Friday, May 02, 2008

Which is full of squares.

Army Pants Girl: We have been walking in circles forever, eh?
Plaid Shorts Guy: Yeah, don't talk to me about circles. I don't know about them - I'm in Science.

-- overheard by Rachel


Anonymous Anonymous said...

Better clothing than Lululemon and Hollister!

12:49 PM  
Anonymous Anonymous said...

Science is an inferior faculty to the Richard Ivey School of Business.

8:35 PM  
Anonymous Anonymous said...

Right, hope that comforts you when you have your stroke 30 years from now.

12:04 PM  
Anonymous Anonymous said...

Only Ivey students could possibly believe that. Everyone else on the planet understands that science is more important than business, even an economics student like myself.

12:06 AM  
Anonymous Anonymous said...

Truthfully, 95% of economics students are wannabe Ivey students.

12:51 AM  
Anonymous Anonymous said...

I guess I'm one of the 5%. I would've easily gotten into Ivey, but I'm really only interested in economics.

Oh yeah...I also don't want to be surrounded by dickheads all day.

2:19 AM  
Anonymous Anonymous said...

2:19: "I would've easily gotten into Ivey."

Uh-huh. Sure you would've.

4:51 AM  
Anonymous Anonymous said...

Don't you only need a 90 average in high school to get into Ivey? Or an 85% average to switch in after second year? Done and done.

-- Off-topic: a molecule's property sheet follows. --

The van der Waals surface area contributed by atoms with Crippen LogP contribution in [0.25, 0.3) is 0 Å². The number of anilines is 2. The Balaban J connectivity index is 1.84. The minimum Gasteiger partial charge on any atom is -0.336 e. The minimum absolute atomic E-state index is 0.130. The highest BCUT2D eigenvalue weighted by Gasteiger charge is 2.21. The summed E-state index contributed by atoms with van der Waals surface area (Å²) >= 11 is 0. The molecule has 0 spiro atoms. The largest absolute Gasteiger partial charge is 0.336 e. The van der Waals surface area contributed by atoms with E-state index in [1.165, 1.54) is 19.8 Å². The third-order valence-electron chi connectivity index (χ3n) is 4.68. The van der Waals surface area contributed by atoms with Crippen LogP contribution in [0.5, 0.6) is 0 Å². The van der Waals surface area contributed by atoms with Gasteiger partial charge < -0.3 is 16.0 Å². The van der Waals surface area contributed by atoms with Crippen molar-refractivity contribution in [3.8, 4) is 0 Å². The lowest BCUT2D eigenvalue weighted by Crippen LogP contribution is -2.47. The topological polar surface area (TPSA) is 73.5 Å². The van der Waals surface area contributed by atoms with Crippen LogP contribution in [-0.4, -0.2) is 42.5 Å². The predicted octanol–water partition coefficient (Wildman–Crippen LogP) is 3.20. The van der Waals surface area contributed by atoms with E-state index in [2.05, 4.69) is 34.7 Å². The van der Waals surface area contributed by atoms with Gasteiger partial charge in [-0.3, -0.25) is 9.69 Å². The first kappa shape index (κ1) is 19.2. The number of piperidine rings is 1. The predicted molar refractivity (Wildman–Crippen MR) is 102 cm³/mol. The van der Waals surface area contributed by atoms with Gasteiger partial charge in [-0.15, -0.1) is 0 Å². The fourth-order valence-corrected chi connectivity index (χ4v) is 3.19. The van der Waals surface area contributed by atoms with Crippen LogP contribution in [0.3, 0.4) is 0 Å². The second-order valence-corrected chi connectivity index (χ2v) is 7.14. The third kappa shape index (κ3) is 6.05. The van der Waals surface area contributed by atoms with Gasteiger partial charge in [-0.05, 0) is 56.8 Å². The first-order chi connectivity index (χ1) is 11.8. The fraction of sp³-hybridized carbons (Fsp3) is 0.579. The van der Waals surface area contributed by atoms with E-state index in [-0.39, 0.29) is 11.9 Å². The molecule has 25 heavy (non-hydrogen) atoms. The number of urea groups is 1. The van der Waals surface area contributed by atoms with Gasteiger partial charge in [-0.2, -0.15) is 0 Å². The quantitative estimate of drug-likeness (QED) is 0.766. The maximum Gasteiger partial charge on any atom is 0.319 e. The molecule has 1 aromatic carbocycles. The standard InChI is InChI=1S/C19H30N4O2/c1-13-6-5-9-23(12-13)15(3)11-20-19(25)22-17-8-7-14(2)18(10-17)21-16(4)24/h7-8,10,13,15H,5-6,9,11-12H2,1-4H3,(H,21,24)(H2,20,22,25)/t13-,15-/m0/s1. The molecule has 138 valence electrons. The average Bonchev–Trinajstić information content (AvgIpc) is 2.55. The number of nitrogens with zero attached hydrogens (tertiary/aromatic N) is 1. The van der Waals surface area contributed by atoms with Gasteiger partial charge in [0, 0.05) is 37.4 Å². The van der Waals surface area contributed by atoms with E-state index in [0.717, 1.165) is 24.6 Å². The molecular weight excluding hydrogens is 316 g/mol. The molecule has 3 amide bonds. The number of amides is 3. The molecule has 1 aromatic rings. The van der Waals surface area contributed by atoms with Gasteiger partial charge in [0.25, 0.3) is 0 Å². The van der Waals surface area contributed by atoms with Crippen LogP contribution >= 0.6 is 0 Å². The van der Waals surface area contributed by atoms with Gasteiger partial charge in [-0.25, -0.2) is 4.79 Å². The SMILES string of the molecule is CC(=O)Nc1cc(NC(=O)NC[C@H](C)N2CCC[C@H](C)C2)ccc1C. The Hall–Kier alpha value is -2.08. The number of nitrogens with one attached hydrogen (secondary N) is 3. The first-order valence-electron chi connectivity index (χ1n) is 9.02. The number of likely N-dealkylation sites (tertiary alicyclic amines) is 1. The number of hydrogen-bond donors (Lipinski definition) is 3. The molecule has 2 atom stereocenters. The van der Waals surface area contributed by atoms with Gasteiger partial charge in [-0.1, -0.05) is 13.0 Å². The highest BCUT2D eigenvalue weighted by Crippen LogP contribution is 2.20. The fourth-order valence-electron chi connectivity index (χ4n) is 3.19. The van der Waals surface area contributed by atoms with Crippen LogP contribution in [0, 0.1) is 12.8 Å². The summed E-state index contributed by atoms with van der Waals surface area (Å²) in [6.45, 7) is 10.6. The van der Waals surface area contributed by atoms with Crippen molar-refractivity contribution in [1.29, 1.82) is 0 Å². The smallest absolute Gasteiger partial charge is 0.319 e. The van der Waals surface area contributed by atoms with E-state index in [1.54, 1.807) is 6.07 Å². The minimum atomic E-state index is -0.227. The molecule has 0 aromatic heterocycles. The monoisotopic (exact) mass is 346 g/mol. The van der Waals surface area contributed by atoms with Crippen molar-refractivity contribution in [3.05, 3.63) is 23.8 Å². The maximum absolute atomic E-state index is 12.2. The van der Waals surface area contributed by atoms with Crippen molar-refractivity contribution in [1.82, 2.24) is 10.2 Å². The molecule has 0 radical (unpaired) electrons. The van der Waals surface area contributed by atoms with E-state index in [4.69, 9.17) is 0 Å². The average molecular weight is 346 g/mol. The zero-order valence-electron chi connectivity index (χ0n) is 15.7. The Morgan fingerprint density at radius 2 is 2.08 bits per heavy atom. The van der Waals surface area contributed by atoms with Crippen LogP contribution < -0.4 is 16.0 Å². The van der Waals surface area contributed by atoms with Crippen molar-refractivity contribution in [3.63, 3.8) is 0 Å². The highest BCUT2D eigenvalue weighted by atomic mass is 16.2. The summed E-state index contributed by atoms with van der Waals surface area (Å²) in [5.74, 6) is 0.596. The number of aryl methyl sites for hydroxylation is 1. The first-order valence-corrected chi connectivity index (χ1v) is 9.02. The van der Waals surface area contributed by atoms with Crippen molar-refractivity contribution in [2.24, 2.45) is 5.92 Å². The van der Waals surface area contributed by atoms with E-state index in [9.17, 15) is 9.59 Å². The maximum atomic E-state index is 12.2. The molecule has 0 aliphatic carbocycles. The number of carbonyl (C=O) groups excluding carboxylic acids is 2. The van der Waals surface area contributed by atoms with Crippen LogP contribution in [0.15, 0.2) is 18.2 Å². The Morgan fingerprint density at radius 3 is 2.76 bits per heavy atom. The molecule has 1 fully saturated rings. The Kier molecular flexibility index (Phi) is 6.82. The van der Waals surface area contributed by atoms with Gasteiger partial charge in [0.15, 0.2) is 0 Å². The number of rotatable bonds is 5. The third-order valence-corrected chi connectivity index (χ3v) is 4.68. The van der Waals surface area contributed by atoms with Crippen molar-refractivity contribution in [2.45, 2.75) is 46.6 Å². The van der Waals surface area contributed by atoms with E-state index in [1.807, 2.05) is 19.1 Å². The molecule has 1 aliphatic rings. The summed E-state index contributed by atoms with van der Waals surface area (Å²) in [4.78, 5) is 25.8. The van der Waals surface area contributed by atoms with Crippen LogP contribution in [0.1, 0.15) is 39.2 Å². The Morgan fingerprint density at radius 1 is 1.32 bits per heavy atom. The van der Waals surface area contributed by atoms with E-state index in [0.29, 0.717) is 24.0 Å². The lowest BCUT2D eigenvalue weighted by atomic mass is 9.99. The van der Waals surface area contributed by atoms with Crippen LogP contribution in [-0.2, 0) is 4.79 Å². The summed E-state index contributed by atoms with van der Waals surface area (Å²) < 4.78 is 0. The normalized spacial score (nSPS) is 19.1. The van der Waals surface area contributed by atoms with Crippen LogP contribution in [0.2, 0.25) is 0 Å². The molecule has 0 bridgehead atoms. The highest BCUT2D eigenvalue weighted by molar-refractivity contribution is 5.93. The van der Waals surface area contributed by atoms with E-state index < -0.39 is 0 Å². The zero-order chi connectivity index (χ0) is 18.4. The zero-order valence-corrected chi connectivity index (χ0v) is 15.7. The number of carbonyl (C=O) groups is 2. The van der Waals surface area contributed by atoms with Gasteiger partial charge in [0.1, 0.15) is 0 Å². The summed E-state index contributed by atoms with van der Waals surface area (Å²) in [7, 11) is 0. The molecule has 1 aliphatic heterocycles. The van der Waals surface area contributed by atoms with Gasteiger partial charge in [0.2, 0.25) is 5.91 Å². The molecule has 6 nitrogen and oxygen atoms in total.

6:57 AM  
Anonymous Anonymous said...

who cares about Ivey, its just a bunch of rich idots tring to ruin the country.

1:28 PM  
Anonymous Anonymous said...

When science students are making all their money in pharmaceuticals and curing diseases, maybe you'll get to manage their money and see how much more you could have made instead of going to Ivey.

(just to fuel the fires and get elitist Ivey assholes on the defensive)

2:29 PM  
Anonymous Anonymous said...

Actually, business grads get rich off the backs of science grads. It's rare that scientists reap even a sliver of the full monetary benefit of their discoveries.

If you're a scientist working for a large pharmaceutical and you create a breakthrough drug, your employment contract will stipulate that your work is the intellectual property of the company. Sure, the company will probably give you a handsome bonus. But it's the company (and its investors) who will make the billions.

6:32 PM  
Anonymous Anonymous said...

Which is why we have drug resistant TB and other modern epidemics, as well as drugs being pulled off the market less than years after they were created (perhaps pushed through before adequate safety was ascertained?). Break-through drugs are created and those who most need them (invariably the poor) can't get access to them. Banting understood this and refused to patent insulin. In the meantime, people can't offord their drugs, don't take full courses, and drug resistance flourishes, and then we have epidemics etc.
I think the anti-Ivey point is this: yes you're getting rich on the backs of science students, arts students, etc. But your profit comes at the cost, in this case of,potentially thousands of lives. Us meds frequently joke (albeit somewhat bitterly), about the irony of creating a drug/treatment and then refusing to give it those who need it. You can call me a socialist (I'm sure you will), but in a time of worldwide travel and migration, these diseases will affect us all. It's common sense to try to eradicate them, but immediate profit always tends to outweigh that. Enjoy your billions, and stay away from people coughing.